By Steven Pressfield
Published: December 4, 2013
This happened in New York, can’t remember what year. Early one frozen morning, I’m schlepping home from somewhere—probably a girlfriend had kicked me out—and I find myself on 53rd Street passing the Museum of Modern Art. There’s a line out front.
If you’re a New Yorker, you’re like a Russian during the Stalin era. You see a line, you get on it. A line means something good is happening. There must be, or people wouldn’t be lining up waiting for it. Even better this particular morning, the line is short. Six people. That means I’ll be up front. I’ll get into the museum ahead of just about everybody.
I get in line.
Time is about eight-thirty. Temperature ten degrees. Wind chill twenty below. No problem. I’ve got my sport coat, got a scarf.
In a line I’m like Louis C.K. I talk to people. “Freakin’ arctic, eh man?” “Yeah, coming down outa Canada.”
“The show’s free, right?”
“Yeah, see the sign?”
In the line we’re stomping our feet, jamming our hands into our pockets.
“Anybody had breakfast yet?”
I volunteer to run to the Greek deli. Ten minutes later I’m back with bagels and bialys, hot coffee in the blue-and-white cups with the Parthenon on the side. Now the line is up to about fifty people. Wow, this is great, I’m ahead of forty-four people now.
“What time do the doors open?”
“Somebody said eleven.”
It’s nine now. No problem. I can do two hours standing on my head.
Posted in Writing Wednesdays
By Callie Oettinger | Published: December 6, 2013
“Don’t major in the minor.”
Mellody Hobson said it, but I’ve thought it these last few days, since watching Jeff Bezos on 60 Minutes this past Sunday.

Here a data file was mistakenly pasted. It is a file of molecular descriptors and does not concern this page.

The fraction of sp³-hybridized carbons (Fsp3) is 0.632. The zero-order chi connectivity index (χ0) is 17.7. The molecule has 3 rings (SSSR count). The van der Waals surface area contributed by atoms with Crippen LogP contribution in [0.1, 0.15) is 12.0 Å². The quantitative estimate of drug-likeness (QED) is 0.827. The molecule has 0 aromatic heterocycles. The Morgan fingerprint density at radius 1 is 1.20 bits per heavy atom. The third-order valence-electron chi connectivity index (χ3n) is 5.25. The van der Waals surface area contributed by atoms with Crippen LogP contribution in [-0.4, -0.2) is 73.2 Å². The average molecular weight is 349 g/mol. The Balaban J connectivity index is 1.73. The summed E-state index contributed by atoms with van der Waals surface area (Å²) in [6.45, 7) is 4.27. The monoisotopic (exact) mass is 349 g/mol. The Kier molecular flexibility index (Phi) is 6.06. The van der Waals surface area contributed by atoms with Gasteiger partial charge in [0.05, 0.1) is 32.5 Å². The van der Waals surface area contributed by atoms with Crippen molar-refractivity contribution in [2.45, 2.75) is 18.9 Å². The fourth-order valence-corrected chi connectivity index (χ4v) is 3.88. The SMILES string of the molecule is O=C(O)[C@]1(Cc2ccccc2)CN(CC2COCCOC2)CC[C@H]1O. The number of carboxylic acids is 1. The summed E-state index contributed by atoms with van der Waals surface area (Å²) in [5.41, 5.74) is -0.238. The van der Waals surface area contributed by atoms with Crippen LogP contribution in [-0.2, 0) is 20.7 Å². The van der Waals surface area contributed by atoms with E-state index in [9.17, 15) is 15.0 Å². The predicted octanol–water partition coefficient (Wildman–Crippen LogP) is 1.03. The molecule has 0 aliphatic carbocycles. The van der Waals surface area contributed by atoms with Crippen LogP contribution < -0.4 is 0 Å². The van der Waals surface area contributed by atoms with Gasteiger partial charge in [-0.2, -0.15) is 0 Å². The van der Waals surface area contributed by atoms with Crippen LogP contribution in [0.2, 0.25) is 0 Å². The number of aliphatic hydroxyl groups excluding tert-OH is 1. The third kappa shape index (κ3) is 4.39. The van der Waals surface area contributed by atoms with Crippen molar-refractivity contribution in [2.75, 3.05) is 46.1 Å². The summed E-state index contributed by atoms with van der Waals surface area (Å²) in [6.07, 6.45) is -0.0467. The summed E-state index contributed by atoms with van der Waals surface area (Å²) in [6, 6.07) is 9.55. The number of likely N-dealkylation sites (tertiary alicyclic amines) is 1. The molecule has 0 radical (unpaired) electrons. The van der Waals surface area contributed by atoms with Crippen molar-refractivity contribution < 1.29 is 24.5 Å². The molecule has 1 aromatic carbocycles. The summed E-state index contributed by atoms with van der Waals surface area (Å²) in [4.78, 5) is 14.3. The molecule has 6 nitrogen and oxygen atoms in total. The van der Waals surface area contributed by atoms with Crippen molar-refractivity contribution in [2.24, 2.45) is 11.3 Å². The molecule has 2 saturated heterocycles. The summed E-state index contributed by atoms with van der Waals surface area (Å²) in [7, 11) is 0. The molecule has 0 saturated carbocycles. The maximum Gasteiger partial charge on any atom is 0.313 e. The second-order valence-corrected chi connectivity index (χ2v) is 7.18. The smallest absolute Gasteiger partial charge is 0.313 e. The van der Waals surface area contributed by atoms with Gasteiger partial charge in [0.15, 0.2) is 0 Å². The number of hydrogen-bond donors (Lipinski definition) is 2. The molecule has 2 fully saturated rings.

In case you haven’t heard, Bezos unveiled a prototype for package-delivering drones at the end of the interview. Without missing a beat, the character-bashing, Jeff-Bezos hating, Amazon-vilifying tribes descended, with articles and comments from one site to the next.
They majored in the minor.
I’m not saying that the drones weren’t newsworthy. They were—and I saw mentions pop up in everything from Outside Magazine’s site to Waterstones’ blog. And I’m not saying that Amazon isn’t above criticism, but . . .
Posted in What It Takes | 45 Comments
By Steven Pressfield | Published: December 2, 2013
The second question in our Ask Me Anything Mondays series comes from Petra Miersch.
Do you always know exactly how the story will end? What do you do when you do not know the end?
You can also download a PDF transcript of the recording session.
If you’re just tuning in, these questions are pulled from a longer podcast that I recorded with Shawn based on your questions. It’s not too late to get involved, sign up for our First Look Access to get in on the action.